Macaroni Penguin, Cooper Bay, South Georgia

May 11, 2015  •  Leave a Comment

Macaroni penguin, Cooper Bay, South Georgia. I think his name was Christian, but there are around 2 million of them, so I might be confusing him with his brother. Canon EOS-1D X and 200-400mm 1.4x lens.

Why do photographs made with the same size sensor look so different? For instance, your smart phone or compact camera might have a 20-megapixel sensor, but the photos it produces don't look nearly as good as those taken with a 20-megapixel DSLR sensor.

Yet when you are printing, the literature talks about needing so many pixels per inch or centimetre to make a 'good print'. However, what's really being discussed here is 'aliasing' or the jaggies!

This is a non-scientific explanation.

For digital photography, we want lots of pixels so when we make a print or display an image, we don't see jagged or 'stepped' diagonal lines (the errors are called 'aliasing').Think of a chessboard with its squares and imagine what would happen if you tried to use these squares to draw a diagonal line. You'd see all the steps. Now imagine that same board with one million squares. When you draw a diagonal line, the steps are still there, but they are so small you can't see them. Following this logic, a 20-megapixel image from any camera will hide the 'jaggies' pretty well.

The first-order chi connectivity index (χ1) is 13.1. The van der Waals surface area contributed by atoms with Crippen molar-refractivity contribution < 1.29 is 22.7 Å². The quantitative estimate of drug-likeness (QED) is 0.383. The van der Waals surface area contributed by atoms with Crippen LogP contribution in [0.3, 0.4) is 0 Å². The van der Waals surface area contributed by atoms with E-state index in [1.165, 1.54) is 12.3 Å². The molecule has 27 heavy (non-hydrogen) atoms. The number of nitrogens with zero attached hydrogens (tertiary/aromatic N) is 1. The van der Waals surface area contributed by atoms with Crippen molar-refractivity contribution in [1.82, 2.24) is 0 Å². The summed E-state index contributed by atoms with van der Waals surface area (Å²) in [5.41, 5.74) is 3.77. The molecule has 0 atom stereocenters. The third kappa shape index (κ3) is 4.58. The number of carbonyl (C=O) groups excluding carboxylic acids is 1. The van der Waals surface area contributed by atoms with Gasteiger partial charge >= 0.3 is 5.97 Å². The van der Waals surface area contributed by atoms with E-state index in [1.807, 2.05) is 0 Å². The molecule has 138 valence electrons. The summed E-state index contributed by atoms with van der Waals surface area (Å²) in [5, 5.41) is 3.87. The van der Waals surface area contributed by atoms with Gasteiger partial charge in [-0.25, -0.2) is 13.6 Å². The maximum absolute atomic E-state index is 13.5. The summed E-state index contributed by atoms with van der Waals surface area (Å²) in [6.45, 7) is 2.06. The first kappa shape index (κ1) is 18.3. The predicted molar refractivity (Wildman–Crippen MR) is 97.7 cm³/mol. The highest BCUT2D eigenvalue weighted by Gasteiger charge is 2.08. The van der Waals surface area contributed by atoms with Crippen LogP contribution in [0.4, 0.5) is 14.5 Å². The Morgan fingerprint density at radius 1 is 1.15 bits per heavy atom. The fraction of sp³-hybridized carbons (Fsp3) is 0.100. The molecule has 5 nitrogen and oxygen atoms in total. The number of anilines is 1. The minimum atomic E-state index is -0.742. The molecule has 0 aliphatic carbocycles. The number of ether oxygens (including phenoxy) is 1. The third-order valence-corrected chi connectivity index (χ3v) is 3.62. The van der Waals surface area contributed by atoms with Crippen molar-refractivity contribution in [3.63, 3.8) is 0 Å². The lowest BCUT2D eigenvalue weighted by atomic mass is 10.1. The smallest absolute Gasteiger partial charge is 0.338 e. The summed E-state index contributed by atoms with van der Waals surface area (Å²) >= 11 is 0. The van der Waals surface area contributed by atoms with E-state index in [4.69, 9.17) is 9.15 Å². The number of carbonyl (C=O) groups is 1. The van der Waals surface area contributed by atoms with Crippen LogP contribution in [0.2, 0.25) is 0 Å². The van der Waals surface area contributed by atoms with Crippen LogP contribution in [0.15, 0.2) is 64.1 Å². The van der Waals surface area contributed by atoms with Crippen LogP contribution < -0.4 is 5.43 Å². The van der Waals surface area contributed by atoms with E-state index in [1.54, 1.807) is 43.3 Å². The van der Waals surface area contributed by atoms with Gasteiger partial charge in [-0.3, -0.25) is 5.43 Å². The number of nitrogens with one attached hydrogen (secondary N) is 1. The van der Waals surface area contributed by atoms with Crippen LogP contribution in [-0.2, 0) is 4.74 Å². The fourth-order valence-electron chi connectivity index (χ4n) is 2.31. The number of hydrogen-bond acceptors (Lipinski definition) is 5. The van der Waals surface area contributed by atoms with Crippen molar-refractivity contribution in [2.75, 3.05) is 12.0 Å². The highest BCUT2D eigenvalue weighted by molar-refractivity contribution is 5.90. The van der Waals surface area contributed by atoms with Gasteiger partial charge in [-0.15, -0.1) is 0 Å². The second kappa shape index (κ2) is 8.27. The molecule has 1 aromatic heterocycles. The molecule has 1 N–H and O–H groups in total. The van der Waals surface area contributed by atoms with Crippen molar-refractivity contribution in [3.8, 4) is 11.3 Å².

However, there's more to making a quality image than just eliminating the jaggies. You need high quality pixels as well and the answer lies in the physical size of the sensor, not just the number of pixel sites on the sensor.

Larger sensors can hold larger pixel sites, and larger pixel sites generally mean better image quality. A 20-megapixel, full-frame DSLR sensor physically measures 36x24mm and each sensor or pixel site might be, say, 6 microns in size. In comparison, a 20-megapixel sensor on a compact camera or a smartphone is much, much smaller and each pixel site might measure, say 2 microns.

This is one of the reasons there is a quality difference. A 2 micron site can't hold as many photons of light as a 6 micron site, so there is less information to work with when it comes to mathematically turning the photons into pixel information. Also, with such small sites, it's easier for the light to 'overflow' from one site to another, contaminating image quality. So, while a compact camera or a smart phone might have as many pixels as a DSLR, the quality of those pixels is not as good (with today's technology). They can look great on a small LCD screen, but as the reproduction size increases, the lack of quality becomes more apparent.

There are a lot of other factors that go into the final image quality as well, one of the main ones being lens quality, but I'll save that discussion for another day.


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